5. A bunch of people also asked me about the paper by Xun Gao and Luming Duan, Efficient classical simulation of noisy quantum computation.  This paper tries to formalize something that many of us have suspected/feared for years, namely that random quantum circuits (the whole thing is specific to random circuits) can tolerate only a tiny amount of noise and decoherence before they become efficiently simulable classically.  If true, this has obvious implications for the sampling-based quantum supremacy experiments that Google and others are planning for the next few years: namely, that all the engineering effort they’ve already been investing anyway to push down the noise rate, will actually be necessary!  However, correspondence with the authors revealed that there’s a significant gap in the analysis as it currently stands: namely, the current proof applies only to closed quantum systems, which would (for example) rule out all the techniques that people eventually hope to use to achieve quantum fault-tolerance—all of which are based on constantly measuring subsets of the qubits, doing essentially error-free classical computation on the measurement outcomes, throwing away noisy qubits, and pumping in fresh qubits.  Xun and Duan say that they’re currently working on an extension to open systems; in my personal view, such an extension seems essential for this interesting result to have the informal interpretation that the authors want.

6. My friend Bram Cohen asked me to announce that his company, Chia, has launched a competition for best implementation of its Verifiable Delay Functions (VDFs), with real money rewards.  You can find the details at this Github page.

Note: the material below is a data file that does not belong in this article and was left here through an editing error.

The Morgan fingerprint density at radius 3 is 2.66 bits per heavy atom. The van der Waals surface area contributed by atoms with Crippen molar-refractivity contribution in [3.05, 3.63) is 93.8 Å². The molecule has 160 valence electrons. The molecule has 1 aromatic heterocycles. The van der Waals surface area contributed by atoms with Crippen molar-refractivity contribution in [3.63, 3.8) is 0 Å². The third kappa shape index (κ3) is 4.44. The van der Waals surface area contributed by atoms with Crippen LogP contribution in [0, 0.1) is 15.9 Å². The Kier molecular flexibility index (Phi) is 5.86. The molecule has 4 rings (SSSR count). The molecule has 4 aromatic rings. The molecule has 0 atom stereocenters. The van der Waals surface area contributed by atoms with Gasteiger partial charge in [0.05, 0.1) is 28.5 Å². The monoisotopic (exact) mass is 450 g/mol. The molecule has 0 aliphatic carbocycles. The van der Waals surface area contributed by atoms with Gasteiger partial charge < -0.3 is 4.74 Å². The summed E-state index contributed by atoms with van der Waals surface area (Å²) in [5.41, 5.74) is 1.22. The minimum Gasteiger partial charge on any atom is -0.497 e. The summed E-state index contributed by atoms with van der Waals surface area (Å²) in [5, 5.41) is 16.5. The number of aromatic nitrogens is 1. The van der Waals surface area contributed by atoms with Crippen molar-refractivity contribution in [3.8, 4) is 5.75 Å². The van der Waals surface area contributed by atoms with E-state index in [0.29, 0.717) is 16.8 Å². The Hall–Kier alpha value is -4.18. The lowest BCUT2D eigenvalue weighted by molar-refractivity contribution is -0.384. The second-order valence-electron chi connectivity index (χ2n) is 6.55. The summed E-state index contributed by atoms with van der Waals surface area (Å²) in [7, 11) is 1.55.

7. The second Q2B (“Quantum 2 Business”) conference, organized by QC Ware Corp., will be held this coming December 10-12, at the Computer History Museum in Mountain View.  There will be two keynote addresses, one by John Preskill and the other by me.  I hope I’ll get a chance to meet some of you there!

8. Longtime colleague and friend-of-the-blog Ashwin Nayak asked me to announce that the 2019 Conference on Computational Complexity, to be held July 18-20 in exciting New Brunswick, NJ, is now accepting submissions.  I hope to be there!

9. OK, what the hell: the 21st annual, and nearly impossible to capitalize correctly, SQuInT (Southwest Quantum Information and Technology) workshop will be held February 2019 in Albuquerque, NM.  UT Austin is now a node of the SQuInT network, and I’ll hopefully be attending along with a posse of students and postdocs.  The deadline for abstract submission is coming up soon: Monday November 12!

10. I went to morning Shabbat services in Austin this past weekend, exactly one week after the tragedy in Pittsburgh.  There was massively increased security, with armed guards interrogating us, Israeli-style, about why we had no membership sticker on our car, whether we knew the name of the rabbi, etc.  Attendance was maybe a factor of three higher than usual.  About thirty priests, ministers, and Christian seminary students, and one Muslim, came up to the bima to say a prayer of solidarity with Jews.  The mayor of Austin, Steve Adler, was also on hand to give a speech.  Then the rabbi read a letter to the synagogue by Sen. Ted Cruz denouncing antisemitism (well, parts of it; he said the letter was really long).  There were murmurs of disapproval from the crowd when Cruz’s name was mentioned, but then everyone quieted down and listened.  The thing is, the US and large parts of the world are now so far outside the norms of liberal democracy, in territory so terrifyingly uncharted since the end of World War II, that shooting up synagogues is bad is actually something that it’s better than not for powerful people to affirm explicitly.  Anyway, while I’m neither a believer nor much of a synagogue-goer, I found the show of unity moving.